One test, two results: How a dual test is tackling HIV and syphilis

by Tristana Perez, Development Impact Executive

A portrait of Anietie Uboh, chief matron of Primary Health Centre Base in Uyo Akwa Ibom State, Nigeria. © Arete / Bernard Kalu / MedAccess

Congenital syphilis is easily preventable with a simple treatment of antibiotics but can only be prescribed if we know which women need it.

Testing rates for syphilis are low

Mother-to-child transmission of syphilis, or congenital syphilis, is the second leading cause of stillbirth globally. Babies born with syphilis can have bone damage, severe anaemia, and nerve problems causing blindness or deafness, amongst other serious symptoms.

Access to antenatal care is limited in many low- and middle-income countries (LMICs). Only half of pregnant women attend all four recommended antenatal care visits in sub-Saharan Africa, making every touchpoint with the healthcare system incredibly important to ensure mother and baby are healthy. Healthcare systems with limited resources need products that offer the best level of care and value for money.

One of the easiest ways to identify pregnant women who have syphilis is by using a rapid diagnostic test, which only requires a drop of blood and a few minutes waiting to give a result. Treatment can also be provided right then and there, in a single visit.

However, syphilis testing rates in pregnant women are typically low in LMICs, ranging between 40-60%.

Making testing easy and convenient

Years of global backing and programmes to build awareness of HIV has helped many LMICs reach 70-100% of pregnant women with HIV tests. Taking advantage of these established systems can help find and reach women with testing for syphilis too, bringing testing rates for syphilis up to match those for HIV.

One way of doing this is to use a dual test for HIV and syphilis. This makes it easy and convenient to test pregnant women for syphilis simultaneously.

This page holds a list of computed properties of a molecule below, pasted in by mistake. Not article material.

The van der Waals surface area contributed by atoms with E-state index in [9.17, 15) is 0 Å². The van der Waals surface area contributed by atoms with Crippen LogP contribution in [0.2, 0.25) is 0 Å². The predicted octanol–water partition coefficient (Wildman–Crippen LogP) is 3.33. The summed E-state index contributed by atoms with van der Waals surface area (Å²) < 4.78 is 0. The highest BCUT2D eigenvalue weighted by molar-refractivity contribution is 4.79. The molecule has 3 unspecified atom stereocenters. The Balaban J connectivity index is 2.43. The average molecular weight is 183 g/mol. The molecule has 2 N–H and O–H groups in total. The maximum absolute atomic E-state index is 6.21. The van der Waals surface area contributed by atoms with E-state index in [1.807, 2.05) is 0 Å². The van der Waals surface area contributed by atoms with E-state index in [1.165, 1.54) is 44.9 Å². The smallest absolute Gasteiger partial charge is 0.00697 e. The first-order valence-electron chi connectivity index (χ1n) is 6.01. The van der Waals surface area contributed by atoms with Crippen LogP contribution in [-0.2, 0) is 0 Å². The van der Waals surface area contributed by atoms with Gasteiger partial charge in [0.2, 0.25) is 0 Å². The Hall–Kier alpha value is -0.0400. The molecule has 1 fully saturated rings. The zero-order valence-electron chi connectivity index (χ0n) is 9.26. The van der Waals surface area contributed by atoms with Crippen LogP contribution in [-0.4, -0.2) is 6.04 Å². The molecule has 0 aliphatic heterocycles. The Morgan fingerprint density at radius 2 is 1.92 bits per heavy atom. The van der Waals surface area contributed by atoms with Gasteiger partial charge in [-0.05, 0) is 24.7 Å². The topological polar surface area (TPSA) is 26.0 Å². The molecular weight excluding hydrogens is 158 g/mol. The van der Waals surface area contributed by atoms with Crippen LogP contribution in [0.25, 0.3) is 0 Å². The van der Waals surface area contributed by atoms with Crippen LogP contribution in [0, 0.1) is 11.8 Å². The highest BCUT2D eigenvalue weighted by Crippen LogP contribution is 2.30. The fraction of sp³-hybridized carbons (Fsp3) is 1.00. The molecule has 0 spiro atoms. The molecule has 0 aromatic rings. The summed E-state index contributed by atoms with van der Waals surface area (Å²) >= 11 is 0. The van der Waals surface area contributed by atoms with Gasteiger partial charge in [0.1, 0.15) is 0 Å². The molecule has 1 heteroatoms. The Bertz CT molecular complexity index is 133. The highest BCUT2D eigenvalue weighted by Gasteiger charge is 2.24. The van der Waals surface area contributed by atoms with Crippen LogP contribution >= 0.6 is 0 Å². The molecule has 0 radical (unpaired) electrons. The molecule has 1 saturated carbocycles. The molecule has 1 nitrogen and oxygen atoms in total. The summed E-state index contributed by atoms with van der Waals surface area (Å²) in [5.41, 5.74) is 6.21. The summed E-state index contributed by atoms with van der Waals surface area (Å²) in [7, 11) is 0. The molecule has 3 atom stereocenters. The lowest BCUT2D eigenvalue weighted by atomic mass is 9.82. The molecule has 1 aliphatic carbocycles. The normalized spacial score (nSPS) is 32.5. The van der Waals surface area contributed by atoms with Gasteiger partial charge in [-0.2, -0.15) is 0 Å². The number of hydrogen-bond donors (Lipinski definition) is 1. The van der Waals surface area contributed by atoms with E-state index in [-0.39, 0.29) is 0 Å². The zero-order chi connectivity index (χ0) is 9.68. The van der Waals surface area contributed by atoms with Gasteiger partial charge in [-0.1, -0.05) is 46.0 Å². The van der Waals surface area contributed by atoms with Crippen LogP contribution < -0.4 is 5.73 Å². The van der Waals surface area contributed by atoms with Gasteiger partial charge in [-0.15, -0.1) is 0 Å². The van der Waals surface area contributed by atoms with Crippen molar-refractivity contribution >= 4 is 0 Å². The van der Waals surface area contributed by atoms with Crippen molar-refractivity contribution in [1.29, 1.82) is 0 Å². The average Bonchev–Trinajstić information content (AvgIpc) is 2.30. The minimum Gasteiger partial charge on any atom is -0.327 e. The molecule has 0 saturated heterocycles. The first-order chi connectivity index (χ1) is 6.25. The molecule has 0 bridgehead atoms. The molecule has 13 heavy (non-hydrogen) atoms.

MedAccess helped bring the price of SD Biosensor’s dual test closer to that of existing HIV single tests by providing a volume guarantee to SD Biosensor. The lower price makes dual tests a more cost-effective option for many countries. With the same diagnostic budget, women can be tested for both HIV and syphilis at the same time, with the same device.

SD Biosensor was the third WHO-prequalified supplier to enter the dual test market in LMICs. This encourages competition and strengthens supply security by providing greater choice to countries looking to procure. We hope these impacts on the wider market will help ensure that changes catalysed by the guarantee are embedded in the health system and provide long-term benefit beyond the boundaries of our agreement.

Other challenges remain, including logistical barriers that affect attendance at antenatal clinics and limited supply of antibiotic treatment, but ensuring that dual tests are available when needed is a crucial step in ensuring healthy mothers and babies.

Creating a sustainable market

Healthcare workers are now being trained on how to administer and read these tests to reach a larger population. More LMIC countries are looking to adopt and roll-out the dual test for HIV and syphilis on a wider scale. Some countries are already making moves to expand testing to other key populations in need, such as the partners of pregnant women.

As demand increases, a healthier market will help ensure more pregnant women are tested for both HIV and syphilis and help reduce the negative impacts of these illnesses on mothers and babies.

In November 2021, MedAccess, SD Biosensor and the Clinton Health Access Initiative (CHAI) announced a partnership to increase access to a dual test for syphilis and HIV. 

Dual test for syphilis and HIV

A mother and her children in Sambouya, Gambia

New partnership to increase access to dual rapid testing for syphilis and HIV

MedAccess, CHAI and SD Biosensor announce partnership to make dual rapid test for syphilis and HIV available for under US$1…

A nurse takes the blood pressure of a pregnant woman. The words 'Access Matters' overlay the image.

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